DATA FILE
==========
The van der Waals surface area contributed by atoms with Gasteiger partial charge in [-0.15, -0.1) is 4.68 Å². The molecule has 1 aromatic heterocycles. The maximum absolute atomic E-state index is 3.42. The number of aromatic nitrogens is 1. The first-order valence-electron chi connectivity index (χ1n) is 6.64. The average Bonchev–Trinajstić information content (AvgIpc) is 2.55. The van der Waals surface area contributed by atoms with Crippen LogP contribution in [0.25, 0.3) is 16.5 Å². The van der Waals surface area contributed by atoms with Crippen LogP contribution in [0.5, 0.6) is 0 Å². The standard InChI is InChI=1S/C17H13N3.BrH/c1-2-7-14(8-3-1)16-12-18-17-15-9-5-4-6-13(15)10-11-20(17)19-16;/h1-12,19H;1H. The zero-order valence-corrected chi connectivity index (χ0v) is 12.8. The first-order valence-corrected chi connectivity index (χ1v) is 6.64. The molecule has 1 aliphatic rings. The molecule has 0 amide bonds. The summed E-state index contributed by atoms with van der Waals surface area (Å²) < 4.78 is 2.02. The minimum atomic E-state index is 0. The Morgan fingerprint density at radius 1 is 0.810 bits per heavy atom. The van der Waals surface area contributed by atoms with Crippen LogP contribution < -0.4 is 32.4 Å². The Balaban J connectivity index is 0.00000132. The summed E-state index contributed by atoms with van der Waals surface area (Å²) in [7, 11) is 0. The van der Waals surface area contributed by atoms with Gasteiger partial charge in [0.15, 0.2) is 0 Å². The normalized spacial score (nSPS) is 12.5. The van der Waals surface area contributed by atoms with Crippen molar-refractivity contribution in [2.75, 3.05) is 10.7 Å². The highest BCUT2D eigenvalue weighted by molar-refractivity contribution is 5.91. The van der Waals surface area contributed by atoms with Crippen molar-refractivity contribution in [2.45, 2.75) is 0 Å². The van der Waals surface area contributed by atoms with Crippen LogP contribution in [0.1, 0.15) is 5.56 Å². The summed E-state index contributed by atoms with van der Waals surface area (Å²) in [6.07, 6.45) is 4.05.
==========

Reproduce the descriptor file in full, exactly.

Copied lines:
The van der Waals surface area contributed by atoms with Gasteiger partial charge in [-0.15, -0.1) is 4.68 Å². The molecule has 1 aromatic heterocycles. The maximum absolute atomic E-state index is 3.42. The number of aromatic nitrogens is 1. The first-order valence-electron chi connectivity index (χ1n) is 6.64. The average Bonchev–Trinajstić information content (AvgIpc) is 2.55. The van der Waals surface area contributed by atoms with Crippen LogP contribution in [0.25, 0.3) is 16.5 Å². The van der Waals surface area contributed by atoms with Crippen LogP contribution in [0.5, 0.6) is 0 Å². The standard InChI is InChI=1S/C17H13N3.BrH/c1-2-7-14(8-3-1)16-12-18-17-15-9-5-4-6-13(15)10-11-20(17)19-16;/h1-12,19H;1H. The zero-order valence-corrected chi connectivity index (χ0v) is 12.8. The first-order valence-corrected chi connectivity index (χ1v) is 6.64. The molecule has 1 aliphatic rings. The molecule has 0 amide bonds. The summed E-state index contributed by atoms with van der Waals surface area (Å²) < 4.78 is 2.02. The minimum atomic E-state index is 0. The Morgan fingerprint density at radius 1 is 0.810 bits per heavy atom. The van der Waals surface area contributed by atoms with Crippen LogP contribution < -0.4 is 32.4 Å². The Balaban J connectivity index is 0.00000132. The summed E-state index contributed by atoms with van der Waals surface area (Å²) in [7, 11) is 0. The van der Waals surface area contributed by atoms with Gasteiger partial charge in [0.15, 0.2) is 0 Å². The normalized spacial score (nSPS) is 12.5. The van der Waals surface area contributed by atoms with Crippen molar-refractivity contribution in [2.75, 3.05) is 10.7 Å². The highest BCUT2D eigenvalue weighted by molar-refractivity contribution is 5.91. The van der Waals surface area contributed by atoms with Crippen molar-refractivity contribution in [2.45, 2.75) is 0 Å². The van der Waals surface area contributed by atoms with Crippen LogP contribution in [0.1, 0.15) is 5.56 Å². The summed E-state index contributed by atoms with van der Waals surface area (Å²) in [6.07, 6.45) is 4.05.